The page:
Defaults on the Rise, Straining Economy
With mortgage defaults and foreclosures on the rise, U.S. household finances and the overall health of the U.S. economy are seeing substantial strains, according to a new research from Moody's Economy.com, a division of Moody's Analytics.
The highest mortgage default rates, according to Moody’s Economy.com, are in Arizona, California, Florida and Nevada, but they are also high throughout the industrial Midwest and in parts of the Northeast corridor around Washington D.C., Long Island, N.Y., and Rhode Island.
Metropolitan areas with the highest rate of defaults in the second quarter of this year include Miami, Fort Lauderdale, Naples, Orlando and Tampa Bay in Florida, and Sacramento, Fresno, Riverside-San Bernardino and Modesto in California. Only one state, North Dakota, has avoided an increase in defaults over the past year, and only 15 of the 200 metro areas covered by Moody's Economy.com data are not experiencing higher defaults.
While foreclosures in 2006 and 2007 primarily affected speculators and subprime borrowers, a combination of negative equity and a weakening job market is driving a new wave of defaults this year. With national house prices now down 16% from their spring 2006 peak, some 9.6 million U.S. homeowners now have mortgage balances that exceed the market value of their home. This is up from 4.1 million homeowners with negative equity one year ago and 2.7 million two years ago.
Areas where housing markets will continue to unravel the quickest and where economic conditions remain weak will suffer the worst the erosion in household credit quality. By and large, the regions where house price corrections will be largest are also those where house price appreciation was strongest during the housing boom several years ago. Conversely the house price outlook is strongest for counties that missed the boom. These counties are concentrated in the South, outside of Florida, and parts of the West.
Florida and California are home to 43 of the 50 counties that will go through the largest price declines, according to Moody's Economy.com forecasts of S&P/Case-Shiller Home Price Indices. Moody's Economy.com has recently extended its forecast coverage to include county-level house-prices based on Case-Shiller data.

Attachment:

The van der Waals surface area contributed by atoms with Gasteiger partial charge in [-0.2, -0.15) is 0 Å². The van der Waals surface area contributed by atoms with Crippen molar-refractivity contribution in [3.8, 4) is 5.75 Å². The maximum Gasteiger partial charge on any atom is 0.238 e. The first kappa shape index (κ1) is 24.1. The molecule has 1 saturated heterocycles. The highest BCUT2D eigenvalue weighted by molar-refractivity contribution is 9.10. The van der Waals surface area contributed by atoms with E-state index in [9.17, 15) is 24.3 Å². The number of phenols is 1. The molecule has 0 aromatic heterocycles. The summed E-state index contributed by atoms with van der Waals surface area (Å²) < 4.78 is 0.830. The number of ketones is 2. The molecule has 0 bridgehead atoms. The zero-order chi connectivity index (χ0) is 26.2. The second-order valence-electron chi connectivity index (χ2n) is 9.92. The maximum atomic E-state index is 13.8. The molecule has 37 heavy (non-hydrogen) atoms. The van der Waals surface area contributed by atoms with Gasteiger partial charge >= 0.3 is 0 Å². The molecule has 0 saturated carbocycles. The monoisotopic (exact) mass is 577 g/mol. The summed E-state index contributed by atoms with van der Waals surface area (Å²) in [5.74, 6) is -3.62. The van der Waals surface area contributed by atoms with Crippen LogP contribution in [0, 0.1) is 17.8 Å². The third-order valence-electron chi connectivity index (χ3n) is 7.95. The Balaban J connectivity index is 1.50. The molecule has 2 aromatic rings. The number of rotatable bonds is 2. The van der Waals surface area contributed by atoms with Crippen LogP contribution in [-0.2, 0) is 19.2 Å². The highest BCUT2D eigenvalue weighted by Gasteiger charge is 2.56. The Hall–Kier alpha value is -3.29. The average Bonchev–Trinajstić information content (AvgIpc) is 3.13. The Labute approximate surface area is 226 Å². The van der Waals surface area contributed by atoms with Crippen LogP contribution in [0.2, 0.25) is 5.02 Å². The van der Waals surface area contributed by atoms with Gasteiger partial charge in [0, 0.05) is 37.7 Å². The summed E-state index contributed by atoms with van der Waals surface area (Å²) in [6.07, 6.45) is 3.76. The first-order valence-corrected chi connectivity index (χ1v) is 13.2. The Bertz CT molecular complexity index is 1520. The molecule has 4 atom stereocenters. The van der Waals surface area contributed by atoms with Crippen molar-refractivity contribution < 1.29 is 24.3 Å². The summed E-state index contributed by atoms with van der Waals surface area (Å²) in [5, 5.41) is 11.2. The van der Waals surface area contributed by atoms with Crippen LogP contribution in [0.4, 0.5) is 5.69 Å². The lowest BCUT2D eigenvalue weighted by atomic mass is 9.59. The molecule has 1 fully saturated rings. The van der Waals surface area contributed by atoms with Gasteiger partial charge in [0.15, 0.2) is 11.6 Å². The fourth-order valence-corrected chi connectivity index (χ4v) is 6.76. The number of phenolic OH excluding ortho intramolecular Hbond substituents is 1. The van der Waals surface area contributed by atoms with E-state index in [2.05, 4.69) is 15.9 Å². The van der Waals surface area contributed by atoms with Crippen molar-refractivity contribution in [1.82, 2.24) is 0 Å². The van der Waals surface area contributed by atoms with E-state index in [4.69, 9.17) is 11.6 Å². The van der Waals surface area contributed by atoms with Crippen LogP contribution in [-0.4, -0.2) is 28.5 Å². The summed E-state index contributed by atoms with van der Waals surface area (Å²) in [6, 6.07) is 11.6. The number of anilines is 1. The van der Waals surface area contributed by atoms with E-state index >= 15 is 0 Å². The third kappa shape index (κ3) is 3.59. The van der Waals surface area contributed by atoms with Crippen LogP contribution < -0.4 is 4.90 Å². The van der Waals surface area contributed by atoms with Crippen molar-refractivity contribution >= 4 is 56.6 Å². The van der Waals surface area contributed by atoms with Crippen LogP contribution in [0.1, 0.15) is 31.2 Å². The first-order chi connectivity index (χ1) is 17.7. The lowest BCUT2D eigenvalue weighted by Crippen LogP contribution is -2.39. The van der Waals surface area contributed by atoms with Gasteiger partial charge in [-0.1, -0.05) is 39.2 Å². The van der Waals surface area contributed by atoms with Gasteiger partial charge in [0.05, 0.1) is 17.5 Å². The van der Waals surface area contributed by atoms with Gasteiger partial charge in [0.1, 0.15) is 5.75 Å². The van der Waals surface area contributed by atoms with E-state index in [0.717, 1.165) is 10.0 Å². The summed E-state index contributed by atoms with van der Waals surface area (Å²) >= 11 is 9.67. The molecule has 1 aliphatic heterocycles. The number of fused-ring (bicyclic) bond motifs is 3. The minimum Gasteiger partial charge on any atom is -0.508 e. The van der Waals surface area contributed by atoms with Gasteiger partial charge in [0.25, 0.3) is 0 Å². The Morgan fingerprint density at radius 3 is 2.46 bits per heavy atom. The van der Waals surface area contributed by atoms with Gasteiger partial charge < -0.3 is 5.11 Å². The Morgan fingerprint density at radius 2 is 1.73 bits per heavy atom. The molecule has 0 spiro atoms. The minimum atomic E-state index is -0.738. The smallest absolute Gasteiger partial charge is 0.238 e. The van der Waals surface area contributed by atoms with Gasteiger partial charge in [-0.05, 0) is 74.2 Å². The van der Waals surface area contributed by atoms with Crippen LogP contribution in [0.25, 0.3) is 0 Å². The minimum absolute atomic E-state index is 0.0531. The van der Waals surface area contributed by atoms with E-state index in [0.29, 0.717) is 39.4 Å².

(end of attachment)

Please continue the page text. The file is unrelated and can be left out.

Also, U.S. household credit quality is weakening across all loan types and in nearly every corner of the country. The deterioration is most evident in mortgages. At the end of June there were 2.72 million first mortgage loans in default at an annualized rate.
For all of 2008, defaults could very well hit 3 million, up from approximately 1.5 million in 2007 and 1 million in 2006, according to CreditForecast.com, which provides forecasts of consumer credit quality based on data from credit bureau Equifax and economic projections from Moody's Economy.com.
“Household credit quality is rapidly eroding and overleveraged households are at the heart of the economy's problems,” said Mark Zandi, chief economist for Moody's Economy.com. “The mounting losses on household debt are straining financial institutions and will keep the economy struggling to grow for the remainder of this year and well into 2009.”
Household liabilities that are in delinquency or default totaled $775 billion at the end of June, according to CreditForecast.com data. This is equal to 7.5% of all U.S. household debt, up from 3% just two years ago.
Moody's Economy.com expects household credit conditions to continue weakening through much of the remainder of the decade, with another 5 million homeowners at significant risk of default during this period. This includes about one-half of the current 10.5 million borrowers with subprime (5.25 million), alt-A (4.5 million) or jumbo option ARM mortgages (750,000) that are in significant negative equity positions.